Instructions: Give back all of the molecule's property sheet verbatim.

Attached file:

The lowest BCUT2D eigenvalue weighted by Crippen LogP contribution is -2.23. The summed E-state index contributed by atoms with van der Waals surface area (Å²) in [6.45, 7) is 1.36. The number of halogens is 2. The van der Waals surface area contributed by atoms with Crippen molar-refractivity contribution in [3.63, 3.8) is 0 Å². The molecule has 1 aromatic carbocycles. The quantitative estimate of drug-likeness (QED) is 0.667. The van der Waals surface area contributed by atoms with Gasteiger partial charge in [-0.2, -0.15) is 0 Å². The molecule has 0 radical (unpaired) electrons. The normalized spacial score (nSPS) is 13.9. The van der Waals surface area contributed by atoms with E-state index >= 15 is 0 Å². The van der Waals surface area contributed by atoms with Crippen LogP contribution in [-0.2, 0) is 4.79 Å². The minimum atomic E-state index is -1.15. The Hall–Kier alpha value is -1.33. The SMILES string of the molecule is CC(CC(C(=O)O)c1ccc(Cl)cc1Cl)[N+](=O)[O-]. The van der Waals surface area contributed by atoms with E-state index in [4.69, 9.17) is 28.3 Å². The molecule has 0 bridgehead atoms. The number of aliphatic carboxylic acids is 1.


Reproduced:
The lowest BCUT2D eigenvalue weighted by Crippen LogP contribution is -2.23. The summed E-state index contributed by atoms with van der Waals surface area (Å²) in [6.45, 7) is 1.36. The number of halogens is 2. The van der Waals surface area contributed by atoms with Crippen molar-refractivity contribution in [3.63, 3.8) is 0 Å². The molecule has 1 aromatic carbocycles. The quantitative estimate of drug-likeness (QED) is 0.667. The van der Waals surface area contributed by atoms with Gasteiger partial charge in [-0.2, -0.15) is 0 Å². The molecule has 0 radical (unpaired) electrons. The normalized spacial score (nSPS) is 13.9. The van der Waals surface area contributed by atoms with E-state index >= 15 is 0 Å². The van der Waals surface area contributed by atoms with Crippen LogP contribution in [-0.2, 0) is 4.79 Å². The minimum atomic E-state index is -1.15. The Hall–Kier alpha value is -1.33. The SMILES string of the molecule is CC(CC(C(=O)O)c1ccc(Cl)cc1Cl)[N+](=O)[O-]. The van der Waals surface area contributed by atoms with E-state index in [4.69, 9.17) is 28.3 Å². The molecule has 0 bridgehead atoms. The number of aliphatic carboxylic acids is 1.